22 for 22 or Talking to your GP or counsellor about distressing symptoms

My son is currently working as an extreme medic in a challenging environment providing essential health care in Kurdistan. He has a passionate commitment to improving the welfare of military veterans with PTSD and has been raising awareness through a challenge called 22 for 22. The number 22 is significant as it is the number of US veterans that commit suicide every day. Sadly, this is reflected in the British former service community too.

However, PTSD is by no means limited to those who have served in conflict areas. A wide range of distressing events from childhood abuse to road traffic accidents can result in trauma memories triggering distressing symptoms years after the initial events.

It can be nerve wracking to talk to a GP or counsellor about these distressing symptoms, so it helps to prepare what you want to say before you go, particularly when you want to explain several different psychological symptoms . Being clear will help your doctor or counsellor offer the best way forward for you.

If you have experienced or witnessed a traumatic event, either recently or some time in the past, the following checklist may give you and your health care professional a helpful basis for your first appointment:-

First briefly describe what happened and when.

  1. I have symptoms of reliving the traumatic event: Have bad dreams or nightmares about the event or something similar to it; behave or feel as if the event were happening all over again; have a lot of strong feelings when I am reminded of the event; have a lot of physical sensations when I am reminded of the event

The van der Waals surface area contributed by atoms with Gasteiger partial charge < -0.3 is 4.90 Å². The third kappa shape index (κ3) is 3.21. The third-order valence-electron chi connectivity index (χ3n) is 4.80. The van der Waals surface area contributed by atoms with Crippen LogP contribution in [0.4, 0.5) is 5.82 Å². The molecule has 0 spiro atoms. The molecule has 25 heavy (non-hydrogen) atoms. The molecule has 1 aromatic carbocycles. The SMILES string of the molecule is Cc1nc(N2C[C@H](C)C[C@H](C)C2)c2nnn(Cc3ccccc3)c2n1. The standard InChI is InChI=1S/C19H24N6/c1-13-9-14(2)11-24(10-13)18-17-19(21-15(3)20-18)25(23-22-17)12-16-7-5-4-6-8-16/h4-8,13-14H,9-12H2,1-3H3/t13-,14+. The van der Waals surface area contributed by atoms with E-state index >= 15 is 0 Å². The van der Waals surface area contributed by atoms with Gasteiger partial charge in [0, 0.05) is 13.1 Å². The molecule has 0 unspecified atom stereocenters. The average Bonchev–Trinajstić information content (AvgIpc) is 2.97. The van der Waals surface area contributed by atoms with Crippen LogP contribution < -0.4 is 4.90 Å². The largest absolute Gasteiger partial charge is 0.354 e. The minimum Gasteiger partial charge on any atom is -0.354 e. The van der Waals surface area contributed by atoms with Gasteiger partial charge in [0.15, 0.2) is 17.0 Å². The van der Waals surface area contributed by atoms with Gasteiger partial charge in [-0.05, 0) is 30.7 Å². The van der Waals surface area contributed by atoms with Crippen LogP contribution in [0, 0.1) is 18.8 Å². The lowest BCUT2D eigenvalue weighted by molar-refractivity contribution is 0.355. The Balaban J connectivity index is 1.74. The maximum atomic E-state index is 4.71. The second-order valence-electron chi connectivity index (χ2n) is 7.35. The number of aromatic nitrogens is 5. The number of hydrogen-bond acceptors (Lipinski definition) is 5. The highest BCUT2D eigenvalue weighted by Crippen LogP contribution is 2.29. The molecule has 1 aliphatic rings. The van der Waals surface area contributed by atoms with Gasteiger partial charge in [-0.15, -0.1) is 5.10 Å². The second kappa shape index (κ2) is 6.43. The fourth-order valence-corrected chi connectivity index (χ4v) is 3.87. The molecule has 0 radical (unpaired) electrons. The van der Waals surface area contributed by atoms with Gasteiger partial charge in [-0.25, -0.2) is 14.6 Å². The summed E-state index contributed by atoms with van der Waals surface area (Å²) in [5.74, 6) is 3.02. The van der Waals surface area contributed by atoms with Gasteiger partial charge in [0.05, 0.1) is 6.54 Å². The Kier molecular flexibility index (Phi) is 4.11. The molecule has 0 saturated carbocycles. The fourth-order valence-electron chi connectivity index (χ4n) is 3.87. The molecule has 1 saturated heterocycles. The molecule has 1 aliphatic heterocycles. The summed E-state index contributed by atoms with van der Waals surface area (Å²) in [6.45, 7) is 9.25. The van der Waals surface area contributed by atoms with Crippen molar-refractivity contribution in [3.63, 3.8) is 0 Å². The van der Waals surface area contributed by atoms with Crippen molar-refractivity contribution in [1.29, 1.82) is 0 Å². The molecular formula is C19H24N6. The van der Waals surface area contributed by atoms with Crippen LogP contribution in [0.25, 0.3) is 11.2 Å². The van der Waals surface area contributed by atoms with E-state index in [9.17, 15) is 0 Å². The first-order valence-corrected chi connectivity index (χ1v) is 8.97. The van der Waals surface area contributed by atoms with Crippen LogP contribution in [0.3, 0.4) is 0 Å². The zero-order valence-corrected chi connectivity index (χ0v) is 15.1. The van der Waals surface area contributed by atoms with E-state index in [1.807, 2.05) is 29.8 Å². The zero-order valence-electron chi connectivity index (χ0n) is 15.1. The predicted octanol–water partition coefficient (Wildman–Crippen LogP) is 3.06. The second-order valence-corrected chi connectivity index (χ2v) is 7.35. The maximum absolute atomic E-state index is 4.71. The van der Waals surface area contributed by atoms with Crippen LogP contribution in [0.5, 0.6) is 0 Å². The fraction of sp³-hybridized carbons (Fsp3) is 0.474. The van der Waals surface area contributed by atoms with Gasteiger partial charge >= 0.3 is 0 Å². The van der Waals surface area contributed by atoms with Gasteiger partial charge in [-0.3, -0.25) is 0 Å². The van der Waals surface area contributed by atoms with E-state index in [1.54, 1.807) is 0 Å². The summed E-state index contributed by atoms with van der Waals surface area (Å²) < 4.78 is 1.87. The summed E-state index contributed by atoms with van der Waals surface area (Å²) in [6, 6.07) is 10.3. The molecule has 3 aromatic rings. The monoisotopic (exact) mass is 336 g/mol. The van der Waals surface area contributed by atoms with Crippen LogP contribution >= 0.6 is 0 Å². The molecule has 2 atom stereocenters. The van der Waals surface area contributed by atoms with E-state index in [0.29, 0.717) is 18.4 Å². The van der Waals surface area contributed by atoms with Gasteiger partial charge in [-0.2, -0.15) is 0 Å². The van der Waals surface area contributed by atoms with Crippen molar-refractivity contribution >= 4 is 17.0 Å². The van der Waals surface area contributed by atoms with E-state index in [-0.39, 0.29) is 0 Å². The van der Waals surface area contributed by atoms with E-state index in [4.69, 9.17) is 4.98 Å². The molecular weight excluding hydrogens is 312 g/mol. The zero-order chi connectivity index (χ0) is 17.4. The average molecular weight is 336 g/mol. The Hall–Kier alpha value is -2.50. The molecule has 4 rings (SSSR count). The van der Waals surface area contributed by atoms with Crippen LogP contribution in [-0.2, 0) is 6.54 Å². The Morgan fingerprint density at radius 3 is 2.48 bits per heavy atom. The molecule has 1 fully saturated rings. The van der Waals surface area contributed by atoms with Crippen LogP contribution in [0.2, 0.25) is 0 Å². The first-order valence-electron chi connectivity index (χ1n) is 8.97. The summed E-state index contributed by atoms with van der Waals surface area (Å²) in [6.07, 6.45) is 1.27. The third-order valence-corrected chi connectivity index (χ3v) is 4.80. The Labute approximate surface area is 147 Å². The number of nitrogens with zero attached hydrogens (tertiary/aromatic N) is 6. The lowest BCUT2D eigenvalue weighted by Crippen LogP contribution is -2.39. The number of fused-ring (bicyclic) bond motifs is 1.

2. I have symptoms of avoiding reminders of the traumatic event: Avoid thoughts, feelings, or talking about things that remind me of the event; avoid people, places or activities that remind me of the event; ave trouble remembering some important part of the event.
  3. I have noticed these symptoms since the event happened; Have lost interest in, or just don’t do things that used  to be important to me; Feel detached from people; find it hard to trust people; Have a hard time falling or staying asleep; Am irritable and have problems with me anger; Have a hard time focusing; Think I may not live very long and feel there’s no point in planning for the future; Am jumpy and get startled easily; Am always on guard.
  4. I experience these medical or emotional problems: stomach problems; Bowel problems; Female problems; Weight gain or loss; Chronic pain; Headaches; Skin problems; Lack of energy; Anxiety; Panic attacks; Other symptoms.

If you checked off some of the symptoms above, you may have PTSD. Your GP or counsellor will be able to explore these with you and make a diagnosis . You will then be in a much stronger position to work towards a treatment plan.

For more information about PTSD go to www.nhs.uk or www.mind.org.uk